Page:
Tuesday, October 16, 2007

Bush Approval: Trend at 33.0%

President Bush's approval trend has been relatively flat in recent weeks. For the last month the estimated approval has held between 32% and 33% and currently stands at 33.0%, which includes Gallup's 32% approval from polling done 10/12-14/07.

There was a fairly sharp upturn that started in July, which has tapered off but not yet disappeared. Poll to poll fluctuations have pulled the trend estimate around a bit in the 32%-33% range but without clear evidence of significant change.

The last six polls also demonstrate some persistent differences between polls. The NPR Poll, conducted by Public Opinion Strategies (R) and Greenberg Quinlan Rosner (D) has a persistent positive house effect, making NPR one of the higher measures of Bush approval. In the opposite direction, Harris has a persistently negative reading of approval. In the figure below, we see that both are outliers in the current approval trend.

But this is a good example of when being an "outlier" doesn't necessarily mean anything is wrong with the polling. NPR samples "likely voters" and we know from other analysis that samples of likely voters are generally more approving of President Bush. Likewise, Harris (along with Zogby) uses a four point approval scale, "Excellent", "Good", "Fair" and "Poor" while everyone else uses "Approve" or "Disapprove". Harris and Zogby (and me) arbitrarily map "excellent" and "good" into "approve", and "fair" and "poor" into "disapprove". But is that the right way to make different answers comparable? Do the first two of these choices mean exactly what "approve" means? No. This is just the best categorization possible for mapping these four response options into two. And one consequence is that Harris and Zogby tend to come in below the estimated trend.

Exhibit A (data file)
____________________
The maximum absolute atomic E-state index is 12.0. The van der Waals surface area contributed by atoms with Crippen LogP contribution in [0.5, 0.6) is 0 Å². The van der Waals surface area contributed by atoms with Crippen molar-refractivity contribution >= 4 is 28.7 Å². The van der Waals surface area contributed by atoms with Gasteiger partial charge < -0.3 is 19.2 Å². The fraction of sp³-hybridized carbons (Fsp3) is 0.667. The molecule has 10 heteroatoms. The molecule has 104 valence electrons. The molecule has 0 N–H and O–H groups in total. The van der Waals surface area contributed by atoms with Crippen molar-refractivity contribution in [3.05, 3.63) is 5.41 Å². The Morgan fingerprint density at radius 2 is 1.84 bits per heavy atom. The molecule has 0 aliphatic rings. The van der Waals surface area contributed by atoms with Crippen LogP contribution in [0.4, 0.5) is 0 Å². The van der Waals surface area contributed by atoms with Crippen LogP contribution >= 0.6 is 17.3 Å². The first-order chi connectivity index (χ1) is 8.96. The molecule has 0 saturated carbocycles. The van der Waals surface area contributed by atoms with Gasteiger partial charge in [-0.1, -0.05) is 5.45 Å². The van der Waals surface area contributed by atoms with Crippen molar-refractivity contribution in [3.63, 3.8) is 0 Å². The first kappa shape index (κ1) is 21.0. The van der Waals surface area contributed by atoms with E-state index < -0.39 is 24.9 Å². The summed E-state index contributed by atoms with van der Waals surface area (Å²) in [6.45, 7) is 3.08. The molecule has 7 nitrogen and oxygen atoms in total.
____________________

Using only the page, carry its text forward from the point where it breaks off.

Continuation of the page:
The choices these polling organizations make to sample likely voters rather than adults, or to use a four choice approval measure, are not in any sense "wrong" decisions. But they do mean that the results these pollsters get will be somewhat different from what others, using different samples and different questions, will find. But the choices DO make these polls more likely to be "far" away from the trend which is based on all pollsters.

So why call them outliers? Simply because they are, in fact, well away from the trend and the distribution of everyone else. In some cases that might indicate a "bad" poll, a sample that for some reason is far from what we would normally expect, or perhaps a biased question wording or sequence of questions. But being an outlier can also result from making choices of sample or question or other procedures which are different from most. Different yes, not necessarily bad.

But different is surprising, nonetheless. My goal here is to put everyone's polling in perspective, and these two do deserve to be labeled "outliers" because they are in fact different. A normal reader of polls without benefit of the perspective we provide here, would reasonably ask how can NPR get Bush at 38% and Harris have him at 27% (and the trend estimator be at 33%?) That surprise factor is also part of what being an outlier means. Without some further explanation (sample, question wording) the results appear puzzling. An outlier may be understandable or explicable, as both of these appear to be. Or in may not. Either way outlier detection draws attention and asks for an explanation or a discounting of the finding.